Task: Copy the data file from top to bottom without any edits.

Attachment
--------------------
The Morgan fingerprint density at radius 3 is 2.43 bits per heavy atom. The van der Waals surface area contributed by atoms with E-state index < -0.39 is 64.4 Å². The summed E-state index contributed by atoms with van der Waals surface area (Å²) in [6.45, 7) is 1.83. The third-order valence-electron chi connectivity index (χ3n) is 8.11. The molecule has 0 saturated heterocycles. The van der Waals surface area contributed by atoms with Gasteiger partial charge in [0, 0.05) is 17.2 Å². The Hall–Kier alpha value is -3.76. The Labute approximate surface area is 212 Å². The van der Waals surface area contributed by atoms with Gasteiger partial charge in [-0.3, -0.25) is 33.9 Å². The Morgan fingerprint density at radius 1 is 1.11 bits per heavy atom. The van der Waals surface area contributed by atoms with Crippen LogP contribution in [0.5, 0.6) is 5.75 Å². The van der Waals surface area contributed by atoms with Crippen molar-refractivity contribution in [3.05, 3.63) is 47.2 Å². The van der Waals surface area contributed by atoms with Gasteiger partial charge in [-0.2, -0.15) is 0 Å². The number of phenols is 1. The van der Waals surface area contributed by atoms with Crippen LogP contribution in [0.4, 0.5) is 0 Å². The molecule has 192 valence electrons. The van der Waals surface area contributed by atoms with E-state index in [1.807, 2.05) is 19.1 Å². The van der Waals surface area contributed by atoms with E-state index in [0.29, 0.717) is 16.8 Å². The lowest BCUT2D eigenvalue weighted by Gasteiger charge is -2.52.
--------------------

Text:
The Morgan fingerprint density at radius 3 is 2.43 bits per heavy atom. The van der Waals surface area contributed by atoms with E-state index < -0.39 is 64.4 Å². The summed E-state index contributed by atoms with van der Waals surface area (Å²) in [6.45, 7) is 1.83. The third-order valence-electron chi connectivity index (χ3n) is 8.11. The molecule has 0 saturated heterocycles. The van der Waals surface area contributed by atoms with Gasteiger partial charge in [0, 0.05) is 17.2 Å². The Hall–Kier alpha value is -3.76. The Labute approximate surface area is 212 Å². The van der Waals surface area contributed by atoms with Gasteiger partial charge in [-0.3, -0.25) is 33.9 Å². The Morgan fingerprint density at radius 1 is 1.11 bits per heavy atom. The van der Waals surface area contributed by atoms with Crippen LogP contribution in [0.5, 0.6) is 5.75 Å². The van der Waals surface area contributed by atoms with Crippen molar-refractivity contribution in [3.05, 3.63) is 47.2 Å². The van der Waals surface area contributed by atoms with Gasteiger partial charge in [-0.2, -0.15) is 0 Å². The number of phenols is 1. The van der Waals surface area contributed by atoms with Crippen LogP contribution in [0.4, 0.5) is 0 Å². The molecule has 192 valence electrons. The van der Waals surface area contributed by atoms with E-state index in [1.807, 2.05) is 19.1 Å². The van der Waals surface area contributed by atoms with E-state index in [0.29, 0.717) is 16.8 Å². The lowest BCUT2D eigenvalue weighted by Gasteiger charge is -2.52.